Kolaches are not a well-kept secret at the Toledo Farmers Market.
Every Friday afternoon during market season, customers line up before the opening whistle to be among the first to snatch their favorite flavors of the fruit-filled Czech pastry from market vendors.
Cherry, apricot, prune and poppyseed kolaches fill more than one vendors’ table, along with rohlicky – a crescent-shaped, poppyseed-sprinkled Czech dinner roll – and, a rarity at markets, the traditional Czech buchty, a poppyseed-filled sweet bun, just like grandma used to make.
The Toledo Farmers Market runs from 5-7 p.m. Fridays through Oct. 26, in a scenic setting on the east side of the Tama County Courthouse, against the backdrop of historic buildings in downtown Toledo.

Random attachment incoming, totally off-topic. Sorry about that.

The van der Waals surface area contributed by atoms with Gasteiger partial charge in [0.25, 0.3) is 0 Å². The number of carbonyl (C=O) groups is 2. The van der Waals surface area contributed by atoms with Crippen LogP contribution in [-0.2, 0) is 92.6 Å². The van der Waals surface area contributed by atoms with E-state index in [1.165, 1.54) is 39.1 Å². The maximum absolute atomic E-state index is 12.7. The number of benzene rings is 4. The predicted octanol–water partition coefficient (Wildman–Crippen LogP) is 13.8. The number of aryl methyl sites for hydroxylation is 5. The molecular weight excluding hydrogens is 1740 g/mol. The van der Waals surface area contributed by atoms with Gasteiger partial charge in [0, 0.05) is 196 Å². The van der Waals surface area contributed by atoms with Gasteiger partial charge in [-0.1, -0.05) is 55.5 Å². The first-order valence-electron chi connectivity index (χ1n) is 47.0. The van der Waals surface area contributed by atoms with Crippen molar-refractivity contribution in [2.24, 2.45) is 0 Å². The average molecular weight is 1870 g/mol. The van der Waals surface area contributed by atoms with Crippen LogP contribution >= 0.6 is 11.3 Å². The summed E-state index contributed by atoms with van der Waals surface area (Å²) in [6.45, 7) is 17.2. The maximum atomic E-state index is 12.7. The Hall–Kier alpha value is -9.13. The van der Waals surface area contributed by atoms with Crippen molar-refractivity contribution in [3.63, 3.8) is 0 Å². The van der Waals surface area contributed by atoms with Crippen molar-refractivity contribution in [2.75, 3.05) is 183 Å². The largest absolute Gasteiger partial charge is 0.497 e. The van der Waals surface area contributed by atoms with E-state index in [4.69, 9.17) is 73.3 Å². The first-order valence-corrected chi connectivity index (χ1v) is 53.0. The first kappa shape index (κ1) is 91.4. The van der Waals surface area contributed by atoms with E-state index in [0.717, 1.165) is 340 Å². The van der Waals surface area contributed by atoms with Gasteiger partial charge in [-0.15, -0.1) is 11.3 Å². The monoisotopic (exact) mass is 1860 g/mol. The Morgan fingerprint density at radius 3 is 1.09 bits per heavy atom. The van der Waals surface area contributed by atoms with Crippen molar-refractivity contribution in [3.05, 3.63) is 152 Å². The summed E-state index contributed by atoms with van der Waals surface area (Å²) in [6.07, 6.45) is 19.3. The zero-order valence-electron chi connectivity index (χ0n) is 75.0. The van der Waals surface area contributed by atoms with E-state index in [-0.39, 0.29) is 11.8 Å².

Market master Dawn Troutner writes a column for the local newspaper that chronicles the bounty grown, baked and handmade for the markets.
At this time of year, winter squash, potatoes, onions, tomatoes, peppers and other veggies have made an appearance. Vendors also sell eggs, jam, popcorn, leather goods, art, bird baths, dish clothes, hot pads and more.
The kolaches and other Czech delicacies join more typical baked goods, such as breads and pies, and while other farmers markets sell an occasional kolache, it’s evident that the locals here appreciate these Czech staples.
Related: Kolache quest in Clutier
Part of that can be traced to the Czech immigrants who made this part of central Iowa their home generations ago, giving rise to the “Bohemie Alps” nickname for the rolling hills where they settled and farmed.
That immigrant farming and gardening tradition is evident in the Toledo Farmers Market, as well, with its abundance of fresh produce.
A few Eastern Iowa farmers markets ended their seasons in August, but many more continue this month and through October. Find a list of more than 50 markets, with times, locations and other details.
See more from the Toledo Farmers Market, below, and find out about other Czech activities in Iowa.